In the end, he was snapped up by Rocket Internet on graduation – known as the world's largest internet incubator and recently described by the Economist as a “hyper-efficient assembly line for e-commerce start-ups,” capable of launching startup companies within weeks. The online retailer, Zalando, is an example of one of Rocket Internet’s most recognizable success stories and Steven spent two years working for them in both London and its headquarters in Berlin.

This, of course, delayed the process of getting Satago going, but looking back Steven greatly values the experience he garnered with Rocket Internet in the interim.

“I guess I would have preferred to do it sooner rather than later. On the other hand, because I did it later, I spent two years learning how to really do startups with Rocket Internet. That was invaluable,” he says.

Having acquired funding through Seedrs (a competitor of Crowdcube) and found lodgings for his company at London’s ‘Silicon Roundabout’, an area becoming synonymous with startup companies and the concomitant culture, Steven has now been able to pursue his own project.

Satago is already up-and-running, releasing a host of key features at the end of last year, all aimed at helping companies to get paid on time. For instance, for those in construction, a sector that is notorious for late payment.

“It's becoming an outsourced credit management tool,” Steven says, explaining how he wants to offer the features of a large accountancy system that are simply unaffordable for a majority of SMEs. “These are the sorts of tools that aren't available to guys using the smaller systems,” he notes.

His wants Satago to evolve around the needs of its users – envisaging a constant cycle of launching a new feature and then moving straight on to developing the next one by working with user-feedback.   

“In a year's time, I want a few thousand companies using the platform and I’d like to have proved that it reduces a company's outstanding debtors, “he concludes.

The value of business education to those forming startup companies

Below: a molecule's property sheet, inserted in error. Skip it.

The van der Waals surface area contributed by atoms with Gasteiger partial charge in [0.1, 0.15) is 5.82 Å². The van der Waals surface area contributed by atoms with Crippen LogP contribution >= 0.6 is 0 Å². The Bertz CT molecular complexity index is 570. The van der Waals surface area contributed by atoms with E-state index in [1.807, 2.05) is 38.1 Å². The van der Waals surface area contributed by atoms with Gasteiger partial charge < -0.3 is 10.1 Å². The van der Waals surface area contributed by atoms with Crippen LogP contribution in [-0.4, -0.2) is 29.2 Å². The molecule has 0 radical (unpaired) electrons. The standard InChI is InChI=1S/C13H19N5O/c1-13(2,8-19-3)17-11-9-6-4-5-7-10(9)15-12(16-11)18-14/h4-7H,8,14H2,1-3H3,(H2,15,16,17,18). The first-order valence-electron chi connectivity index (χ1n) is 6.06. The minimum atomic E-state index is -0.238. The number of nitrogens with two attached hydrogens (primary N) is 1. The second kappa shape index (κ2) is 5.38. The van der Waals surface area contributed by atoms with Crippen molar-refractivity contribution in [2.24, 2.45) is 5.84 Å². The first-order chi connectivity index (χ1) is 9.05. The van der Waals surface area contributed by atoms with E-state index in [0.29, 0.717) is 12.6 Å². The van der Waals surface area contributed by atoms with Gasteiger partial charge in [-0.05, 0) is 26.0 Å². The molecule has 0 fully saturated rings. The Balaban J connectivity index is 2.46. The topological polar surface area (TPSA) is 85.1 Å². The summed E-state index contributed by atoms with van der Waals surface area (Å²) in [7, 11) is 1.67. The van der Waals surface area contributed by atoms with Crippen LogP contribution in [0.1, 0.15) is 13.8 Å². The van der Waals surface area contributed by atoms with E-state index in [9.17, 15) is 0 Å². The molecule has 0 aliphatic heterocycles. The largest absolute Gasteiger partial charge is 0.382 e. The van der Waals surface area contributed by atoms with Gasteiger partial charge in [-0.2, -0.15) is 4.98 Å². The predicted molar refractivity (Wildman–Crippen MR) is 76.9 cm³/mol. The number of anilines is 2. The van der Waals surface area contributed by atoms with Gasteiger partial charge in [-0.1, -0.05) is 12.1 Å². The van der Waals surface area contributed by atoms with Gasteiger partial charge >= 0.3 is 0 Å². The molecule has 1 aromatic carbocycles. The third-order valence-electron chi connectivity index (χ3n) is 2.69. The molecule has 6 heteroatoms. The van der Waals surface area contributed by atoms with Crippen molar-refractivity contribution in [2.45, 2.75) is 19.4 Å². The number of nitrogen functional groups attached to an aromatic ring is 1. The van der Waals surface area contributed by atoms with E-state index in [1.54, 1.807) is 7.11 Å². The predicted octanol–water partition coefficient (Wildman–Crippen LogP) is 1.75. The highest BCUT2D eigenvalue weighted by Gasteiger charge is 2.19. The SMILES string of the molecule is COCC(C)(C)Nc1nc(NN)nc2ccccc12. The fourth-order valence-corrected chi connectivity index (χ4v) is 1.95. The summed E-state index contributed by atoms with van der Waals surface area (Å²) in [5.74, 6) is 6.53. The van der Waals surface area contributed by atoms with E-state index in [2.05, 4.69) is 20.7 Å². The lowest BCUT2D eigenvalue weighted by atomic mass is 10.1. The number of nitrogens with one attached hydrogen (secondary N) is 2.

Steven feels there’s little truth to the argument that an MBA isn’t useful to an entrepreneurial career. “I don't think I would be here doing a startup if I hadn't done the MBA,” he says.

"Other than improving my finance skills and my accounting skills, the real thing an MBA gives you is the ability to handle massive amounts of work while still being effective and building a network. Plus, you instantly make 240 new friends who are going to go off and do influential things,” he says.

However, he does advise caution to those seeking to follow in his footsteps. “Make sure, if you really want to do a startup after the MBA, that you've got enough finances to last you 12 months. You’ve got to be able to live very leanly once you’re doing a startup,” he says. Having said that, he feels the MBA qualification is quite the fallback option in finding a new role if things don’t quite go to plan.

Corrado also highlights a need for financial consideration. “It doesn’t come cheap,” he warns, before adding; “but if you can afford it, the knowledge, confidence, network and access to information it gives you is just unparalleled. It allowed me to move from one sector to a completely different industry and sector.”

He cites, “having people believe that I can actually do it,” as key and states his belief that, “If I tried to do it on my own without an MBA, I don’t think I would have the same kind of impact.”

Neither of our startup founders has any regrets about leaving their previous careers behind thus far, even with the extra work that being your own boss entails – as Corrado underlines: “I wasn’t having fun and I didn’t find it exciting. Now, I’m creating something.”

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Written by Tim Dhoul

Tim is a writer with a background in consumer journalism and charity communications. He trained as a journalist in the UK and holds degrees in history (BA) and Latin American studies (MA).